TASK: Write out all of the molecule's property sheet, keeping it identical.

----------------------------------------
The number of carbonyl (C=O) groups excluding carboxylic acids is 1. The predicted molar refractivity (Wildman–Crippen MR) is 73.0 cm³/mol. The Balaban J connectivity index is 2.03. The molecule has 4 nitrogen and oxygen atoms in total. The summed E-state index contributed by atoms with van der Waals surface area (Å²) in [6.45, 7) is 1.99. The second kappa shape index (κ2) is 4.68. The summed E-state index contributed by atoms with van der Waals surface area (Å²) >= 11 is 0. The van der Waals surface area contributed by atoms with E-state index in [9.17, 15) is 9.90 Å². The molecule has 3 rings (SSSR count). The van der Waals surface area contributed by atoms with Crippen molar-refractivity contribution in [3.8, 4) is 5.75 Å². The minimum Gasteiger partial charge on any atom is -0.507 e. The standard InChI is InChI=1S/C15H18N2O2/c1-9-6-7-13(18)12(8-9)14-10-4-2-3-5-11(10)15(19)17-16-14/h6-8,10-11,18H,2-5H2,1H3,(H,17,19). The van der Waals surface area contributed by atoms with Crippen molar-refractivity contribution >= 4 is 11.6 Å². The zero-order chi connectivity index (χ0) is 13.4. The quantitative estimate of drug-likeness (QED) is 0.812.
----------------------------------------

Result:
The number of carbonyl (C=O) groups excluding carboxylic acids is 1. The predicted molar refractivity (Wildman–Crippen MR) is 73.0 cm³/mol. The Balaban J connectivity index is 2.03. The molecule has 4 nitrogen and oxygen atoms in total. The summed E-state index contributed by atoms with van der Waals surface area (Å²) in [6.45, 7) is 1.99. The second kappa shape index (κ2) is 4.68. The summed E-state index contributed by atoms with van der Waals surface area (Å²) >= 11 is 0. The van der Waals surface area contributed by atoms with E-state index in [9.17, 15) is 9.90 Å². The molecule has 3 rings (SSSR count). The van der Waals surface area contributed by atoms with Crippen molar-refractivity contribution in [3.8, 4) is 5.75 Å². The minimum Gasteiger partial charge on any atom is -0.507 e. The standard InChI is InChI=1S/C15H18N2O2/c1-9-6-7-13(18)12(8-9)14-10-4-2-3-5-11(10)15(19)17-16-14/h6-8,10-11,18H,2-5H2,1H3,(H,17,19). The van der Waals surface area contributed by atoms with Crippen molar-refractivity contribution >= 4 is 11.6 Å². The zero-order chi connectivity index (χ0) is 13.4. The quantitative estimate of drug-likeness (QED) is 0.812.